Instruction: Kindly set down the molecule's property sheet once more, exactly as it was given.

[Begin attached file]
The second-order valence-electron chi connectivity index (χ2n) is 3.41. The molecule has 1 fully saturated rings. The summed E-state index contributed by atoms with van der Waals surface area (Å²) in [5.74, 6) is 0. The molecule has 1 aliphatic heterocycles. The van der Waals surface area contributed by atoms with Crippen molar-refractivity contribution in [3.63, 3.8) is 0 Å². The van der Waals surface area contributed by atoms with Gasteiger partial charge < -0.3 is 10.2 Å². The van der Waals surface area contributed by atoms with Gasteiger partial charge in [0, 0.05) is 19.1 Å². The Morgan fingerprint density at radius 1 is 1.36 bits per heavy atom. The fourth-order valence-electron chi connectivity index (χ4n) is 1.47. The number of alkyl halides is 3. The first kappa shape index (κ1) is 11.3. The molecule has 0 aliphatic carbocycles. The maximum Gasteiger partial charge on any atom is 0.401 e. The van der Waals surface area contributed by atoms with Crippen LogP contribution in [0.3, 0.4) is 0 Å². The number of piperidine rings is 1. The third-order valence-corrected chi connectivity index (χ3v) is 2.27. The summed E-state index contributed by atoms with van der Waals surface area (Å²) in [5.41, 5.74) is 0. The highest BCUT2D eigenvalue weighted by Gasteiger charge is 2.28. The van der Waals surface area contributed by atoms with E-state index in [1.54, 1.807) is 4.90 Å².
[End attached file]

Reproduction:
The second-order valence-electron chi connectivity index (χ2n) is 3.41. The molecule has 1 fully saturated rings. The summed E-state index contributed by atoms with van der Waals surface area (Å²) in [5.74, 6) is 0. The molecule has 1 aliphatic heterocycles. The van der Waals surface area contributed by atoms with Crippen molar-refractivity contribution in [3.63, 3.8) is 0 Å². The van der Waals surface area contributed by atoms with Gasteiger partial charge < -0.3 is 10.2 Å². The van der Waals surface area contributed by atoms with Gasteiger partial charge in [0, 0.05) is 19.1 Å². The Morgan fingerprint density at radius 1 is 1.36 bits per heavy atom. The fourth-order valence-electron chi connectivity index (χ4n) is 1.47. The number of alkyl halides is 3. The first kappa shape index (κ1) is 11.3. The molecule has 0 aliphatic carbocycles. The maximum Gasteiger partial charge on any atom is 0.401 e. The van der Waals surface area contributed by atoms with Crippen LogP contribution in [0.3, 0.4) is 0 Å². The number of piperidine rings is 1. The third-order valence-corrected chi connectivity index (χ3v) is 2.27. The summed E-state index contributed by atoms with van der Waals surface area (Å²) in [5.41, 5.74) is 0. The highest BCUT2D eigenvalue weighted by Gasteiger charge is 2.28. The van der Waals surface area contributed by atoms with E-state index in [1.54, 1.807) is 4.90 Å².